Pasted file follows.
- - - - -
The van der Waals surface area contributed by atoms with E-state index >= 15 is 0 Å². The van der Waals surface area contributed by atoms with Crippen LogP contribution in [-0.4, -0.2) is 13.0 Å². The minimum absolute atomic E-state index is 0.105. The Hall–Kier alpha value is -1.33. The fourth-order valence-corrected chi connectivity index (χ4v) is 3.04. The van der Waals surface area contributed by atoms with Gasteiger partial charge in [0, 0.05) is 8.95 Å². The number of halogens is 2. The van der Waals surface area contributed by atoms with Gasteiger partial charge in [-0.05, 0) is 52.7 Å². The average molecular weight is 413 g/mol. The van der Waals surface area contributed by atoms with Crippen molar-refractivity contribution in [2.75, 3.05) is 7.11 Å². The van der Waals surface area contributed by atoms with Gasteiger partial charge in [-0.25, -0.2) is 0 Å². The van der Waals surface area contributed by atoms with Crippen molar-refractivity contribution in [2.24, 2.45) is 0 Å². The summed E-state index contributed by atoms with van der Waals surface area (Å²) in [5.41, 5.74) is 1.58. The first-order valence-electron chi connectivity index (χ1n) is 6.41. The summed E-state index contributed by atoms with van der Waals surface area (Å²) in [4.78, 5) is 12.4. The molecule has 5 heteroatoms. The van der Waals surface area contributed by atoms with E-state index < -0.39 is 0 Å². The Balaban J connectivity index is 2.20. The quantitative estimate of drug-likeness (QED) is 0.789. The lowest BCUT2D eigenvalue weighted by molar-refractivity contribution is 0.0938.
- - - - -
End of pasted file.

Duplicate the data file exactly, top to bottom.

The van der Waals surface area contributed by atoms with E-state index >= 15 is 0 Å². The van der Waals surface area contributed by atoms with Crippen LogP contribution in [-0.4, -0.2) is 13.0 Å². The minimum absolute atomic E-state index is 0.105. The Hall–Kier alpha value is -1.33. The fourth-order valence-corrected chi connectivity index (χ4v) is 3.04. The van der Waals surface area contributed by atoms with Gasteiger partial charge in [0, 0.05) is 8.95 Å². The number of halogens is 2. The van der Waals surface area contributed by atoms with Gasteiger partial charge in [-0.05, 0) is 52.7 Å². The average molecular weight is 413 g/mol. The van der Waals surface area contributed by atoms with Crippen molar-refractivity contribution in [2.75, 3.05) is 7.11 Å². The van der Waals surface area contributed by atoms with Gasteiger partial charge in [-0.25, -0.2) is 0 Å². The van der Waals surface area contributed by atoms with Crippen molar-refractivity contribution in [2.24, 2.45) is 0 Å². The summed E-state index contributed by atoms with van der Waals surface area (Å²) in [5.41, 5.74) is 1.58. The first-order valence-electron chi connectivity index (χ1n) is 6.41. The summed E-state index contributed by atoms with van der Waals surface area (Å²) in [4.78, 5) is 12.4. The molecule has 5 heteroatoms. The van der Waals surface area contributed by atoms with E-state index < -0.39 is 0 Å². The Balaban J connectivity index is 2.20. The quantitative estimate of drug-likeness (QED) is 0.789. The lowest BCUT2D eigenvalue weighted by molar-refractivity contribution is 0.0938.